U.S. Supreme Court declines to block Texas abortion law
WASHINGTON Tue Nov 19, 2013 11:30pm GMT
WASHINGTON (Reuters) – A split U.S. Supreme Court declined on Tuesday to block implementation of a new abortion law in Texas that already has prompted a dozen clinics in the state to stop performing the procedure.
The provision requires doctors who perform abortions to have admitting privileges at a hospital within 30 miles of the facility in case women have complications.
The court was split 5-4, with the conservative wing of the court in the majority. The four liberal justices said they would have overturned the 5th U.S. Circuit Court of Appeals October 31 ruling that allowed the law to take effect.
Justice Antonin Scalia, joined by two of his conservative colleagues, wrote an opinion explaining the rationale in favor of leaving the appeals court decision intact.
Scalia criticized the four dissenters, saying that their suggested outcome would “flout core principles of federalism by mandating postponement of a state law without asserting that the law is even probably unconstitutional.”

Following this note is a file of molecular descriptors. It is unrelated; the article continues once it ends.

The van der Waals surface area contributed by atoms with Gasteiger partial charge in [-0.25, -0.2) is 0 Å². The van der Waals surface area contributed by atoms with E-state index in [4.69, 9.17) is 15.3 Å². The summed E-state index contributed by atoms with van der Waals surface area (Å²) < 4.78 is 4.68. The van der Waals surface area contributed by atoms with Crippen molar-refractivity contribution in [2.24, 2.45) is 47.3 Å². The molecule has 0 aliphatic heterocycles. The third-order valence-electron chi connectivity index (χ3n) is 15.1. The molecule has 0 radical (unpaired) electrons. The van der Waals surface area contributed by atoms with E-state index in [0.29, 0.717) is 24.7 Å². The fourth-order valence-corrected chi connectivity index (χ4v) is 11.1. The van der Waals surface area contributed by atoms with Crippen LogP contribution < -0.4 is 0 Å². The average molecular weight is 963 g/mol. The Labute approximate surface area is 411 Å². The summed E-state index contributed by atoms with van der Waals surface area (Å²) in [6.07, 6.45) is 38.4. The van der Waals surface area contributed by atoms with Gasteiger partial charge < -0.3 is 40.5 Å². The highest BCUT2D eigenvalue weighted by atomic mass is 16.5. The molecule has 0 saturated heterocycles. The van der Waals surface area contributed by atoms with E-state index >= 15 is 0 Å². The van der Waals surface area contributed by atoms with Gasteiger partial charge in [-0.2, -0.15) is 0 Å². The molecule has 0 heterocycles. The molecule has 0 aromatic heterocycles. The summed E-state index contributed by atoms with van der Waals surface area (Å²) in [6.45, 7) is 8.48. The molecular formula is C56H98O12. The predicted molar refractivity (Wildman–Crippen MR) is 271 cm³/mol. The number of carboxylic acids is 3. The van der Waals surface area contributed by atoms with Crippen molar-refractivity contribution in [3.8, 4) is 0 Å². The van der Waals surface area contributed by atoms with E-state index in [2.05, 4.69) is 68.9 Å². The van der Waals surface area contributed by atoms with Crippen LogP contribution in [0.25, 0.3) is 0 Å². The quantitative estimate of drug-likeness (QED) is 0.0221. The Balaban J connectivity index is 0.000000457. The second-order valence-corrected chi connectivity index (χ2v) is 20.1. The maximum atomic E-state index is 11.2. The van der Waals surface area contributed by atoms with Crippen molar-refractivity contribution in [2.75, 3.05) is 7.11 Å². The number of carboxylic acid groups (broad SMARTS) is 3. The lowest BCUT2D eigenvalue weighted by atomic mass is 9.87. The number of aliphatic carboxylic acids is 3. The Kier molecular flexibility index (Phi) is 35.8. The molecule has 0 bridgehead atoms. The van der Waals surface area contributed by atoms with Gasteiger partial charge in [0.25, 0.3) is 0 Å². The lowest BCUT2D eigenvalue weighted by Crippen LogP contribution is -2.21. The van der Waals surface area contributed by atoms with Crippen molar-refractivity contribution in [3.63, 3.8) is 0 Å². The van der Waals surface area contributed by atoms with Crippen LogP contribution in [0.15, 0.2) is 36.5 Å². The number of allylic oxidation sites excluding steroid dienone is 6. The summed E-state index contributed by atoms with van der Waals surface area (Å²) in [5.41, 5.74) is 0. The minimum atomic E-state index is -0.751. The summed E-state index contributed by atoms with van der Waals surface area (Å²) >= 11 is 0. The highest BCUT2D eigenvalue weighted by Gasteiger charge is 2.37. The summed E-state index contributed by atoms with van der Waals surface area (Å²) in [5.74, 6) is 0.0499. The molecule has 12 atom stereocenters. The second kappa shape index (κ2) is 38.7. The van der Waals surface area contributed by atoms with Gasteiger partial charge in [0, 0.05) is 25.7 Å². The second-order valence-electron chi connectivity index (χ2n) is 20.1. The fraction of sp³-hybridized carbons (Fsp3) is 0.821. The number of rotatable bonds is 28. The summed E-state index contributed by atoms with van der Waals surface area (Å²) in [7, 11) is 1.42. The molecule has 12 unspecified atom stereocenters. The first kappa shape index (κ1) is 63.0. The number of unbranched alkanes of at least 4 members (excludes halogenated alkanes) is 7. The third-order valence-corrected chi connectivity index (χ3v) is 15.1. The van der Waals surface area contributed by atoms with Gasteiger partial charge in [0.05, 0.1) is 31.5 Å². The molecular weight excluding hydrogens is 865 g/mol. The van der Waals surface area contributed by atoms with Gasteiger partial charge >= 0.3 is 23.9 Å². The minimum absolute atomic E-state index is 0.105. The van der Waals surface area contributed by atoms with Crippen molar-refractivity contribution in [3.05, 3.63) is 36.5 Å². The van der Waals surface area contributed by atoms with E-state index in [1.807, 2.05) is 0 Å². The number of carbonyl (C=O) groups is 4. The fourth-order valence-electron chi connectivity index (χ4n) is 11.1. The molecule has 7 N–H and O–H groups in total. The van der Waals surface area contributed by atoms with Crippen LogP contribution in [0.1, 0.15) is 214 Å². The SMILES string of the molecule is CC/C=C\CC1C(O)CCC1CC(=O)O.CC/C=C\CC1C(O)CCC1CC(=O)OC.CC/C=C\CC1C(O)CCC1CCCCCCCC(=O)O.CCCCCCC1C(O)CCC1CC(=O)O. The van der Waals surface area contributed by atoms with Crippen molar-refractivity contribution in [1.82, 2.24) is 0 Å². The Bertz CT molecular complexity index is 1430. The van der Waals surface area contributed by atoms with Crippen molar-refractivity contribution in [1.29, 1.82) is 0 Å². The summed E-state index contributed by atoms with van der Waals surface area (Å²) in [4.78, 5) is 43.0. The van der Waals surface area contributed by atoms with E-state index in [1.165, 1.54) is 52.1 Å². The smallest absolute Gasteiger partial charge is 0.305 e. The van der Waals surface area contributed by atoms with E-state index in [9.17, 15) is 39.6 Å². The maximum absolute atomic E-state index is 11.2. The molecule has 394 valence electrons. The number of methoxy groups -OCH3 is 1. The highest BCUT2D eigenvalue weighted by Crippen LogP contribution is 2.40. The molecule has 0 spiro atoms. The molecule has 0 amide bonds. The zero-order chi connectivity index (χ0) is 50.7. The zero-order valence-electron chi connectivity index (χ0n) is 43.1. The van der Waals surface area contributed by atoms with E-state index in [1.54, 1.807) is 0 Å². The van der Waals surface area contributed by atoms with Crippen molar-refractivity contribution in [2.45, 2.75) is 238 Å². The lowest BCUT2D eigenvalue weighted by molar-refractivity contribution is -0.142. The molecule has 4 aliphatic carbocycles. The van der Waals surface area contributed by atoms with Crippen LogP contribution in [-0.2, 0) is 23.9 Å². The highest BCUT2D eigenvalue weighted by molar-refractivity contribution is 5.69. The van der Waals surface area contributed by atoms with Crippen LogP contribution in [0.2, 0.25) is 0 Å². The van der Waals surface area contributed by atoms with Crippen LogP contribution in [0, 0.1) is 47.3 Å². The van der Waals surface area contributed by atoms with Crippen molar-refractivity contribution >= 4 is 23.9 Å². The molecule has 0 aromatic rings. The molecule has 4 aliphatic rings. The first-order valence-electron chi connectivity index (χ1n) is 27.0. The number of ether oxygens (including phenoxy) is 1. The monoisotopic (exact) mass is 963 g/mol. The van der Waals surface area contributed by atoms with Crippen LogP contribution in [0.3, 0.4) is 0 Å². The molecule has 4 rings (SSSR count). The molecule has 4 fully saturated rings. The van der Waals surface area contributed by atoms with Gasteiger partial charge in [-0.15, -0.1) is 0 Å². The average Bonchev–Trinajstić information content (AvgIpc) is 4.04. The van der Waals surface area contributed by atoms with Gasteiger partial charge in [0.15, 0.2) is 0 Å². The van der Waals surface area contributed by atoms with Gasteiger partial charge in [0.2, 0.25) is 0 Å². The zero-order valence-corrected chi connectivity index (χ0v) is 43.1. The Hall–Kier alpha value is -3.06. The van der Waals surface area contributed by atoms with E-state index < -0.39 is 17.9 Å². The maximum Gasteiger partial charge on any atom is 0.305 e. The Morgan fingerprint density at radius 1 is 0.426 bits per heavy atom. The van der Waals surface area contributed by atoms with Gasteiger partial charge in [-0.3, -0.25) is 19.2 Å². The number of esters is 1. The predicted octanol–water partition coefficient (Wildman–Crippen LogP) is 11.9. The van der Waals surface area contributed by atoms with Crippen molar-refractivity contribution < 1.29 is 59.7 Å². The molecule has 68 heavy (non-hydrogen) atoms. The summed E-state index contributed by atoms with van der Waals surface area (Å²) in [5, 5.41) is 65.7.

Writing for the four dissenters, Justice Stephen Breyer said he would have favored blocking the law to “maintain the status quo” while the lower courts handled “this difficult, sensitive and controversial legal matter.”
Abortion rights groups and clinics that provide abortions are challenging the sweeping anti-abortion law, passed in July by the Republican-led Texas Legislature, that also requires abortion clinics to meet heightened building standards, bans abortion after 20 weeks and requires strict adherence to federal guidelines in prescribing abortion pills.
The Supreme Court stay application only related to the admitting privileges portion of the law.
The law gained national headlines when Democratic state Senator Wendy Davis spoke against it in the Legislature for several hours, gaining her a nationwide following and encouraging her to announce her campaign for Texas governor.
The appeals court decision had reversed a lower court ruling that halted the provision on admitting privileges before the law was due to go into effect.
The 5th Circuit appeals court has not ruled on the merits of the challenge. It is due to hear oral arguments early next year.
(Reporting by Lawrence Hurley; Editing by Howard Goller and Philip Barbara)
View the original article here